Yesterday was the first day of autumn. The gardens tone has changed in the last week, from the rich opulence of late summer to a slightly darker, damp garden with a not unpleasant decomposing aroma, evoking the need for wellies and jumper. I love the transition of seasons; they herald progression and development, whilst generating nostalgia for the different seasonal routines. Autumn is a time of hard work often in dank conditions; it’s rewarded with the cosy satisfaction of a hot bath followed by a cup of tea snuggled on the sofa in front of a fire. I yearn for this contented autumn serenity as much as I look forward to dining outside on a warm summers evening with a chilled glass of white, enjoying the intoxicating, heady scent of nicotiana, stock and petunias wafting across the patio. I love England for its variety in seasons, it stops gardening life becoming boring and mundane, perpetuating a gardens development in a subtle and gentle way.
I once read an article by a head gardener in the The Daily Telegraph gardening pages, describing how people thought that autumn must be his time to relax, reflect and catch his breath, ‘on the contrary’, he would reply,’ it is my busiest most hard working time of year’. I can’t agree more, it’s the time for the most important horticultural task of the year, the secret key to any successful garden, mulching. It does take some time and effort but the pay back is enormous. If you do one thing to transform the performance of your garden it should be mulching.
Five reasons why mulching is essential:
- Minimise your weeds. A thick layer of mulch smoothers most annual weed seeds, preventing germination.
- An instant garden make over. A mulch lifts the presentation of the plants in your border and tidies up a bed up. The effect is comparable to cutting the lawn and edging the borders.
- Improves the structure of your soil. The key to organic and I think logical gardening, is to look after your soil and in turn the soil will look after your plants. As your mulch breaks down it loosens up heavy clay or binds together sandy thin soil.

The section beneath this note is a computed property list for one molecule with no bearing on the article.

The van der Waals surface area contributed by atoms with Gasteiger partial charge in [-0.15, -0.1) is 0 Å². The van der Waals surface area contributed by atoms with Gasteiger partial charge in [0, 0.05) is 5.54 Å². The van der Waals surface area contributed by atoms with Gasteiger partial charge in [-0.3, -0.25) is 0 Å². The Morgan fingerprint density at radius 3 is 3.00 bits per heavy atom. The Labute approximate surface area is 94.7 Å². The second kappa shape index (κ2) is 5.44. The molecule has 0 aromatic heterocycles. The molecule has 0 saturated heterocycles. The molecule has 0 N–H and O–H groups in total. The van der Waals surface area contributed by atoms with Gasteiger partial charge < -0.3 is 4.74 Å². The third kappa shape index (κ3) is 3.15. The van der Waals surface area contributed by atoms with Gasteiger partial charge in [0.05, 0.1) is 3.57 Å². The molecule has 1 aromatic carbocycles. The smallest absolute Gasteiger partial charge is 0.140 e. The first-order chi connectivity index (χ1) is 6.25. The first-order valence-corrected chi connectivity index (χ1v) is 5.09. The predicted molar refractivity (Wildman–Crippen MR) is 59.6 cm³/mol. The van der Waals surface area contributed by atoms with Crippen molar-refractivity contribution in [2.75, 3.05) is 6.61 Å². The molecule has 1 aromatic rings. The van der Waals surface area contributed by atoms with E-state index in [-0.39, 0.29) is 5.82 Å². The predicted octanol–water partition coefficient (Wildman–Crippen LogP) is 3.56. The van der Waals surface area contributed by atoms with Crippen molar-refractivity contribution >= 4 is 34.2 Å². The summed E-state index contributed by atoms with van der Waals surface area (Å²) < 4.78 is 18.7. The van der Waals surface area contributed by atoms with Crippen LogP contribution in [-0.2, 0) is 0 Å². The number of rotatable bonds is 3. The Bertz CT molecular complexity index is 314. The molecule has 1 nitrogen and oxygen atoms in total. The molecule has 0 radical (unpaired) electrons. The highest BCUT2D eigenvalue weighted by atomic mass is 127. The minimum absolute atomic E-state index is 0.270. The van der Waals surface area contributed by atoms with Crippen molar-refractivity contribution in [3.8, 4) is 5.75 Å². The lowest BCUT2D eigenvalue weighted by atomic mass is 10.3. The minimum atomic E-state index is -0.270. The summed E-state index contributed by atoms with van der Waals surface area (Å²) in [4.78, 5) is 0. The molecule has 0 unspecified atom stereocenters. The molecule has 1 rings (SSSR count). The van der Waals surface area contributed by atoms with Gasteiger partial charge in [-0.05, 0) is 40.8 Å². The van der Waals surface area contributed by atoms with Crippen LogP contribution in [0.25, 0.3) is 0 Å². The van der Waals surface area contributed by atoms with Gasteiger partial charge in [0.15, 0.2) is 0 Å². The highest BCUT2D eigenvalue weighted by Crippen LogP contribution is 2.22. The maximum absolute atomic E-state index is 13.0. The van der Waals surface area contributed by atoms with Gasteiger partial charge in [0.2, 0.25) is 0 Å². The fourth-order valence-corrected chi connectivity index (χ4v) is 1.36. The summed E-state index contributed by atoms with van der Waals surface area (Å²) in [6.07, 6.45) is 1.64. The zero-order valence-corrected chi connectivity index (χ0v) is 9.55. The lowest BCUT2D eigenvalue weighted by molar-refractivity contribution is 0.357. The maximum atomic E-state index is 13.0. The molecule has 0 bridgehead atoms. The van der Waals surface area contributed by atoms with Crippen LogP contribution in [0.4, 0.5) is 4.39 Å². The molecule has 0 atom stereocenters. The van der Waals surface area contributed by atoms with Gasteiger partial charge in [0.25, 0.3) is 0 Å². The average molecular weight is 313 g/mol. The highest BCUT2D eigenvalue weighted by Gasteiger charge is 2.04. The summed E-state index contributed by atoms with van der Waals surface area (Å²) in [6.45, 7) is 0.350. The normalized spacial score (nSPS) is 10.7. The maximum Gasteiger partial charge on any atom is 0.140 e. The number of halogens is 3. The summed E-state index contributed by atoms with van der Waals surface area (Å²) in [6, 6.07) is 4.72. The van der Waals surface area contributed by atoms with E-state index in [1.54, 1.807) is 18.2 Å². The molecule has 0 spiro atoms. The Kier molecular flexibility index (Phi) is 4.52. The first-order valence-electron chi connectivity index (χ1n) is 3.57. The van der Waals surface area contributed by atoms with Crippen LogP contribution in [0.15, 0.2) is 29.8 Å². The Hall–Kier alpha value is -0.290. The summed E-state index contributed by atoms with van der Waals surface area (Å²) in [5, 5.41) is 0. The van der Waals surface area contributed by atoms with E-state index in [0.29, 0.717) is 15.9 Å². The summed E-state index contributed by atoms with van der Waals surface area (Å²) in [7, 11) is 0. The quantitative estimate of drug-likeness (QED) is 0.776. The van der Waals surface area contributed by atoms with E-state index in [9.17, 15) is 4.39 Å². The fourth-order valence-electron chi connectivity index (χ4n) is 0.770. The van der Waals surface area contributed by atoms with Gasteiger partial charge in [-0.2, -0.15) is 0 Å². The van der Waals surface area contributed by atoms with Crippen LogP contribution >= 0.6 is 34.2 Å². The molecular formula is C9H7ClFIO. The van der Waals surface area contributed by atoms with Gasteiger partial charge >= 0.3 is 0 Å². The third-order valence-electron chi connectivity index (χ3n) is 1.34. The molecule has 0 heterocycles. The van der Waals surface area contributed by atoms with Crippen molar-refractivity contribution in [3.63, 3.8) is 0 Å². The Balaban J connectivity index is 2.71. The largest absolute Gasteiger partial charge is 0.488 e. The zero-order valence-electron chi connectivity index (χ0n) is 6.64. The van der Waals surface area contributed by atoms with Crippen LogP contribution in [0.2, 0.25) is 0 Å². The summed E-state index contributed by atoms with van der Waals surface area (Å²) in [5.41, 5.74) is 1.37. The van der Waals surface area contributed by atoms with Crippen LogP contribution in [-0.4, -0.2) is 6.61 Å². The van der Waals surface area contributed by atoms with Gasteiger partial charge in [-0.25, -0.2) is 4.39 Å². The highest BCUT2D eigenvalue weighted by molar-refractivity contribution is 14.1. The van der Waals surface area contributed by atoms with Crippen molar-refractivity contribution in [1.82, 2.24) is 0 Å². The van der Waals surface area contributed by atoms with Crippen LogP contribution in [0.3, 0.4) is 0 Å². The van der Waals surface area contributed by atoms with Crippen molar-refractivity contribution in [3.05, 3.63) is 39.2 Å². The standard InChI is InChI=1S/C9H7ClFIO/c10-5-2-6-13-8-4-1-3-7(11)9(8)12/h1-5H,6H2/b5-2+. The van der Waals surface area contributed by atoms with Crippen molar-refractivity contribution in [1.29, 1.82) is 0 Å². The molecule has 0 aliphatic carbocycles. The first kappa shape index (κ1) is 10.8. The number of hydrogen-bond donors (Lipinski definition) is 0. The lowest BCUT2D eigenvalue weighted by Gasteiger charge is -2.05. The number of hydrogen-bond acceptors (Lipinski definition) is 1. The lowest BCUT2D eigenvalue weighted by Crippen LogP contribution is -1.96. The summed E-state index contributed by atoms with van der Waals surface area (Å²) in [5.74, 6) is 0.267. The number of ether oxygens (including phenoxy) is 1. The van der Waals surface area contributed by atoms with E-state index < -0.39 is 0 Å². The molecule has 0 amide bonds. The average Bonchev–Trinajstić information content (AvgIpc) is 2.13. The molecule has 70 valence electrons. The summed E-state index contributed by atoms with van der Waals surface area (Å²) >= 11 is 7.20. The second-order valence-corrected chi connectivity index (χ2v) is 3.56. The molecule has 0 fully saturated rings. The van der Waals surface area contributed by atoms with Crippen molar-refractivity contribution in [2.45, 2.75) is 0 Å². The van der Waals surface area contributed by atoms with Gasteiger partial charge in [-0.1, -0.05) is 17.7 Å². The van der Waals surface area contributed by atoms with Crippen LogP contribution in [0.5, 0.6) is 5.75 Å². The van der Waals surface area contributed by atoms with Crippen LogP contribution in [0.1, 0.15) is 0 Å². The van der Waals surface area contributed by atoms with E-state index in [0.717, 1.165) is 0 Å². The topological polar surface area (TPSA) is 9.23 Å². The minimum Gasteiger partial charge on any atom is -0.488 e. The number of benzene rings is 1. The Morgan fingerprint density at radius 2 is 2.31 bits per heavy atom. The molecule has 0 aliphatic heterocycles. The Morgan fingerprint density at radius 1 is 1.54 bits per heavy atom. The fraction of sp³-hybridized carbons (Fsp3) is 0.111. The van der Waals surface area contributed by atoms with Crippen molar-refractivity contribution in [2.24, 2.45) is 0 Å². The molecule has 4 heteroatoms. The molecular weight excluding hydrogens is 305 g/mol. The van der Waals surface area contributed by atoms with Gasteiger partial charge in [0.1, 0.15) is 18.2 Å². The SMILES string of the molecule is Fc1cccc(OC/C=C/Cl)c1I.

- Helps retains moisture in the ground, reducing evaporation. On a day like today retaining moisture in my soil is not high on the priority list, but it’s right up there in June /July!
- The combined mulching benefits will mean, your plants thrive
Mulching is the answer. There’s just one rule:
Don’t skimp! For mulching to work you need at least a 5 cm covering.
I’m a target orientated person, there’s nothing like a deadline to spur me on to finish a job, so I aim to have all the borders mulched by Christmas. The biggest issue is sourcing sufficient mulching medium without spending too much money. There are many types of mulch you can use:
Leafmould – my favourite mulch, it looks good, is free and gives good structure to the soil. Collect up all your fallen leaves and store them until next autumn. I put the fallen leaves in a simple square chicken wire enclosure with four posts. Alternatively for smaller quantities pop them in bin-liners, water and poke breathing holes in the sides, they can then be left until the following year.
Garden compost – Home made is the best and free, try to prevent perennial weed roots and annual weed seeds getting in it, otherwise they may re-introduce themselves to your garden. You can buy compost from most councils who re-cycle garden and food waste.
Compost as a mulch
Bark chippings – a great mulch, but can be expensive
Wood mulch – I never have enough compost or leafmould, so I’m forced to buy in mulch. My favourite in wood mulch, cheap (I pay £20 per cubic metre) and sometimes free from tree surgeons. Wood mulch can take up nitrogen from the soil during its decomposing process, once rotted down it goes back into the soil, to compensate I just sprinkle a bit of fish meal or fish blood and bone before laying the mulch.
Wood chip as a mulch on a newly planted border
Mushroom compost – Spent mushroom compost can be bought in from mushroom farms. It is alkaline so not to be used if your plants demand a neutral or acidic soil.
Straw – I used this one year on my vegetable patch, the slugs moved in and loved it, come spring/summer my crops were in a sorry state. Never again!